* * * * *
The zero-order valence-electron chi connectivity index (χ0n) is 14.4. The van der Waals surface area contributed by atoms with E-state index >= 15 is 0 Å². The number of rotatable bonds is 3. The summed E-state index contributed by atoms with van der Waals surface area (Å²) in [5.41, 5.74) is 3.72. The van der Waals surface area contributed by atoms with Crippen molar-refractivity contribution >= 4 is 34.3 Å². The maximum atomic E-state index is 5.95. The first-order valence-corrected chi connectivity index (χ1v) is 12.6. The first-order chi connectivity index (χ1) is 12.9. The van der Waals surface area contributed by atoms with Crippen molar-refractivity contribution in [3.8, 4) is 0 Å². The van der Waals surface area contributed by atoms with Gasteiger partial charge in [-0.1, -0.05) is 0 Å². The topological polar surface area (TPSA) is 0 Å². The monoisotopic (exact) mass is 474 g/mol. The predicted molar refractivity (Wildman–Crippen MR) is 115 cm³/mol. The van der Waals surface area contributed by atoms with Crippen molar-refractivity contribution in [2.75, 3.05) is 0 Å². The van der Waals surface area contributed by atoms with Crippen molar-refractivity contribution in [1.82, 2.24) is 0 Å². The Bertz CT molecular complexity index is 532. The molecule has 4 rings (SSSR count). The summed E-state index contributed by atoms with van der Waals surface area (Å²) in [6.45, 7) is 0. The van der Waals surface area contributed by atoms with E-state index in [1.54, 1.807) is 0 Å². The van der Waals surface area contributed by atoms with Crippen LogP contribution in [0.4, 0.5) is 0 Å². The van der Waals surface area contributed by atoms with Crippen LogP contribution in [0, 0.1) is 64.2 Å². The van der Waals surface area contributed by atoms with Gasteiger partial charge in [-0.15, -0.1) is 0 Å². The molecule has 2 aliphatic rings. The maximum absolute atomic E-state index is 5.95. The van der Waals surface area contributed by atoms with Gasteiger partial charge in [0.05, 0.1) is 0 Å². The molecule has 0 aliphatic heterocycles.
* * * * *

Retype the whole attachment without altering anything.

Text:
The zero-order valence-electron chi connectivity index (χ0n) is 14.4. The van der Waals surface area contributed by atoms with E-state index >= 15 is 0 Å². The number of rotatable bonds is 3. The summed E-state index contributed by atoms with van der Waals surface area (Å²) in [5.41, 5.74) is 3.72. The van der Waals surface area contributed by atoms with Crippen molar-refractivity contribution >= 4 is 34.3 Å². The maximum atomic E-state index is 5.95. The first-order valence-corrected chi connectivity index (χ1v) is 12.6. The first-order chi connectivity index (χ1) is 12.9. The van der Waals surface area contributed by atoms with Crippen molar-refractivity contribution in [3.8, 4) is 0 Å². The van der Waals surface area contributed by atoms with Gasteiger partial charge in [-0.1, -0.05) is 0 Å². The topological polar surface area (TPSA) is 0 Å². The monoisotopic (exact) mass is 474 g/mol. The predicted molar refractivity (Wildman–Crippen MR) is 115 cm³/mol. The van der Waals surface area contributed by atoms with Crippen molar-refractivity contribution in [2.75, 3.05) is 0 Å². The van der Waals surface area contributed by atoms with Crippen molar-refractivity contribution in [1.82, 2.24) is 0 Å². The Bertz CT molecular complexity index is 532. The molecule has 4 rings (SSSR count). The summed E-state index contributed by atoms with van der Waals surface area (Å²) in [6.45, 7) is 0. The van der Waals surface area contributed by atoms with E-state index in [1.54, 1.807) is 0 Å². The van der Waals surface area contributed by atoms with Crippen LogP contribution in [0.4, 0.5) is 0 Å². The van der Waals surface area contributed by atoms with Crippen LogP contribution in [0, 0.1) is 64.2 Å². The van der Waals surface area contributed by atoms with Gasteiger partial charge in [-0.15, -0.1) is 0 Å². The molecule has 2 aliphatic rings. The maximum absolute atomic E-state index is 5.95. The van der Waals surface area contributed by atoms with Gasteiger partial charge in [0.05, 0.1) is 0 Å². The molecule has 0 aliphatic heterocycles.